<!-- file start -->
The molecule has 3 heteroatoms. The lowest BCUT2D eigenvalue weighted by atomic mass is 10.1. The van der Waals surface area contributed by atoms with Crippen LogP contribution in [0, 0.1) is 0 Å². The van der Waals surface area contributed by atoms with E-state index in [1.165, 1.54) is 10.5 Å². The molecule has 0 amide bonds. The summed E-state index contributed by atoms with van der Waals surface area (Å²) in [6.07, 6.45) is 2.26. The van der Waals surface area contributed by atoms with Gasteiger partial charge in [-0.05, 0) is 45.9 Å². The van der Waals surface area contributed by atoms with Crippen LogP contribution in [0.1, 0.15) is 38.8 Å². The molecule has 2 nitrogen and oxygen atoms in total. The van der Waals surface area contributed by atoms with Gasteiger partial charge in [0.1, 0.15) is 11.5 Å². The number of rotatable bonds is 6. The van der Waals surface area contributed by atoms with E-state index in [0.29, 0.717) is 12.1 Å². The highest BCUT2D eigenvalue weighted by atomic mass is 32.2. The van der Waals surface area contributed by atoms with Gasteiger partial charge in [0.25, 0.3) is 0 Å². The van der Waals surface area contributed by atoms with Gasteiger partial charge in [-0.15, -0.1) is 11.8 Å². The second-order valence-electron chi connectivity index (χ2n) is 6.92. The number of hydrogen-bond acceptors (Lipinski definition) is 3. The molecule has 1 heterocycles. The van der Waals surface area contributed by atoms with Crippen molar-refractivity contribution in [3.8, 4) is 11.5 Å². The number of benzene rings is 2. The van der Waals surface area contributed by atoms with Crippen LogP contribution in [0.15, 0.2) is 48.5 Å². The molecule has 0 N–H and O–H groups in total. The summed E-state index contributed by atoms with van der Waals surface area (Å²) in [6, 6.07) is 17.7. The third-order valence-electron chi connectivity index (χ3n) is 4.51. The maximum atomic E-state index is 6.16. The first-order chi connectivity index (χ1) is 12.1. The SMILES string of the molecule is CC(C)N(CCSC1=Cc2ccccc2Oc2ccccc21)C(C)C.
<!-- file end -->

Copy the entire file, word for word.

The molecule has 3 heteroatoms. The lowest BCUT2D eigenvalue weighted by atomic mass is 10.1. The van der Waals surface area contributed by atoms with Crippen LogP contribution in [0, 0.1) is 0 Å². The van der Waals surface area contributed by atoms with E-state index in [1.165, 1.54) is 10.5 Å². The molecule has 0 amide bonds. The summed E-state index contributed by atoms with van der Waals surface area (Å²) in [6.07, 6.45) is 2.26. The van der Waals surface area contributed by atoms with Gasteiger partial charge in [-0.05, 0) is 45.9 Å². The van der Waals surface area contributed by atoms with Crippen LogP contribution in [0.1, 0.15) is 38.8 Å². The molecule has 2 nitrogen and oxygen atoms in total. The van der Waals surface area contributed by atoms with Gasteiger partial charge in [0.1, 0.15) is 11.5 Å². The number of rotatable bonds is 6. The van der Waals surface area contributed by atoms with E-state index in [0.29, 0.717) is 12.1 Å². The highest BCUT2D eigenvalue weighted by atomic mass is 32.2. The van der Waals surface area contributed by atoms with Gasteiger partial charge in [0.25, 0.3) is 0 Å². The van der Waals surface area contributed by atoms with Gasteiger partial charge in [-0.15, -0.1) is 11.8 Å². The second-order valence-electron chi connectivity index (χ2n) is 6.92. The number of hydrogen-bond acceptors (Lipinski definition) is 3. The molecule has 1 heterocycles. The van der Waals surface area contributed by atoms with Crippen molar-refractivity contribution in [3.8, 4) is 11.5 Å². The number of benzene rings is 2. The van der Waals surface area contributed by atoms with Crippen LogP contribution in [0.15, 0.2) is 48.5 Å². The molecule has 0 N–H and O–H groups in total. The summed E-state index contributed by atoms with van der Waals surface area (Å²) in [6, 6.07) is 17.7. The third-order valence-electron chi connectivity index (χ3n) is 4.51. The maximum atomic E-state index is 6.16. The first-order chi connectivity index (χ1) is 12.1. The SMILES string of the molecule is CC(C)N(CCSC1=Cc2ccccc2Oc2ccccc21)C(C)C.